Szyszlo to Resign Presidency of Memory Museum

Peruvian artist Fernando de Szyszlo is presenting his resignation from the presidency of the Memory Museum, daily La Republica reported.

Szyszlo said that President Ollanta Humala’s government had asked him to stay on as head of the museum’s commission when the new administration took office July 28.

“Nevertheless, two months have gone by and it is time for me to leave,” Szyszlo said. “There are a lot of paintings to finish and not a lot of years left to live.” Before presenting his resignation and making his decision public, he had spoken privately to Foreign Affairs minister, Rafael Roncagliolo.

Szyszlo, one of Peru’s leading artists and an active defender of democracy and human rights, accepted the post in 2010 following the resignation of acclaimed author Mario Vargas Llosa.

Vargas Llosa resigned from the commission when then-President Alan Garcia enacted a law that proposed a statutory limit of 36 months on criminal investigations into human rights abuses. Vargas Llosa described the law, which was eventually repealed, as a “disguised amnesty” for all military personnel who were responsible for counter-insurgency incidents, many of which are only being proven 10 or 20 years later as forensics unearth mass graves and other details.

The law was eventually revoked thanks in large part to Vargas Llosa’s criticism. The author went on to win the Nobel Prize for Literature shortly after.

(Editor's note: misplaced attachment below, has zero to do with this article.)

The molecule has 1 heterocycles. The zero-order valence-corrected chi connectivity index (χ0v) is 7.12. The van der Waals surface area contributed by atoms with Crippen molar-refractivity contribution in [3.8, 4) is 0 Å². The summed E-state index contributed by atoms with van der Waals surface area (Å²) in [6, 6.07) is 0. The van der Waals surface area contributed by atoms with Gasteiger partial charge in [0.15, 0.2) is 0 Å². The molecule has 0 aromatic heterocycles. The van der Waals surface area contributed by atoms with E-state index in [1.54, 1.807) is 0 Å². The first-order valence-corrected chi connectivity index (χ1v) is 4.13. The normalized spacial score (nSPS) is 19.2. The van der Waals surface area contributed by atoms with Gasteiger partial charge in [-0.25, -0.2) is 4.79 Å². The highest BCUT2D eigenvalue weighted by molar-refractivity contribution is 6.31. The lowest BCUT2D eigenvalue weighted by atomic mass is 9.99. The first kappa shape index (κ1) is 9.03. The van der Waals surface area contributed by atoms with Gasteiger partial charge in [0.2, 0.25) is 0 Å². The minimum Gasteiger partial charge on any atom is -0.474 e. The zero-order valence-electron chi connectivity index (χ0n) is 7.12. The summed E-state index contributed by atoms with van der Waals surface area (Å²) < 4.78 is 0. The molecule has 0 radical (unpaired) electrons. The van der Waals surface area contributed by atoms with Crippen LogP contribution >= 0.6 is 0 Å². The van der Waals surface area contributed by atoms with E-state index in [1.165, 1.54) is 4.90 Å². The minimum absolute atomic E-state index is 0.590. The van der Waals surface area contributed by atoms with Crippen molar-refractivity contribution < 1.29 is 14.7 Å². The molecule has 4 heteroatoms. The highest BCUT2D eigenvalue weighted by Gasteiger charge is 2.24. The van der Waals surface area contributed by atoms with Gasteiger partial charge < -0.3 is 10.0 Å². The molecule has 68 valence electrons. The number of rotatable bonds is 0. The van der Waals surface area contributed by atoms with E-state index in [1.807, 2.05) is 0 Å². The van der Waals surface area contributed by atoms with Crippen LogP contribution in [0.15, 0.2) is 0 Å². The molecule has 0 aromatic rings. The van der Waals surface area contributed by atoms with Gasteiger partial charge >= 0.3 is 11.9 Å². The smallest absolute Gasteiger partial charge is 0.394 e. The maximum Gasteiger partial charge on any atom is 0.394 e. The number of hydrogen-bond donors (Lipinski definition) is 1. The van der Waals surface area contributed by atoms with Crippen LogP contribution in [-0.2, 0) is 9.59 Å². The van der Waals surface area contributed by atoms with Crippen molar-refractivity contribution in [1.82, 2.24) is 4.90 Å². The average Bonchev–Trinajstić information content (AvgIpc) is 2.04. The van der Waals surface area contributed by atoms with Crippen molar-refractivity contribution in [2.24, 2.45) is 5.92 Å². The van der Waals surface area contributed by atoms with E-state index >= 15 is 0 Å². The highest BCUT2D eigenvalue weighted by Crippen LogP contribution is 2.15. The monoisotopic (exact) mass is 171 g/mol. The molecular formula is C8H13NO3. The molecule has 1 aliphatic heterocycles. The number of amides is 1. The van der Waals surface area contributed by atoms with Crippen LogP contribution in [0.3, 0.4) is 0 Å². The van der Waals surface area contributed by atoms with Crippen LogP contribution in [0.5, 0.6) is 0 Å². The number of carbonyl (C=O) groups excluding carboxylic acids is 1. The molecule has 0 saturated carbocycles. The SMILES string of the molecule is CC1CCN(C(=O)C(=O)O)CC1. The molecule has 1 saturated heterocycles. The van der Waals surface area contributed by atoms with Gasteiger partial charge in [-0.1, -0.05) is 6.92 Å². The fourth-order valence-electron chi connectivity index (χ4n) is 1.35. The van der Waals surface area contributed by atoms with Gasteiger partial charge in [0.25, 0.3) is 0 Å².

Szyszlo said that Humala’s government has adequately supported the building of the museum, which is set to be inaugurated in February.

“The building is progressing, everything is on track. That’s why I believe it is time to move on from the commission,” Szyszlo said. “The decision has been mine and for personal reasons.”

The museum is to honor the 70,000 people who died during the 20 years of political violence in Peru between the Maoist Shining Path insurgents and government security forces. The current exhibition, Yuyanapaq (To Remember, in Quechua), was originally opened in 2003 — after the presentation of the Truth and Reconciliation Report– and is temporarily housed on the 6th floor of the Museo de la Nacion.

According to the Truth and Reconciliation Commission, which was headed by Salomon Lerner Febres, the former rector of the Universidad Catolica, 54 percent of all deaths in the conflict were attributed to the Shining Path rebels. The armed forces and police were found responsible for 30 percent, and most of the remaining fatalities were blamed on government-backed peasant militias. A greater number of the victims, by both sides of the conflict, were Quechua-speaking peasants in rural Andean communities.

The museum is being built on Lima’s Costa Verde oceanside on a lot donated by the Miraflores municipal government.

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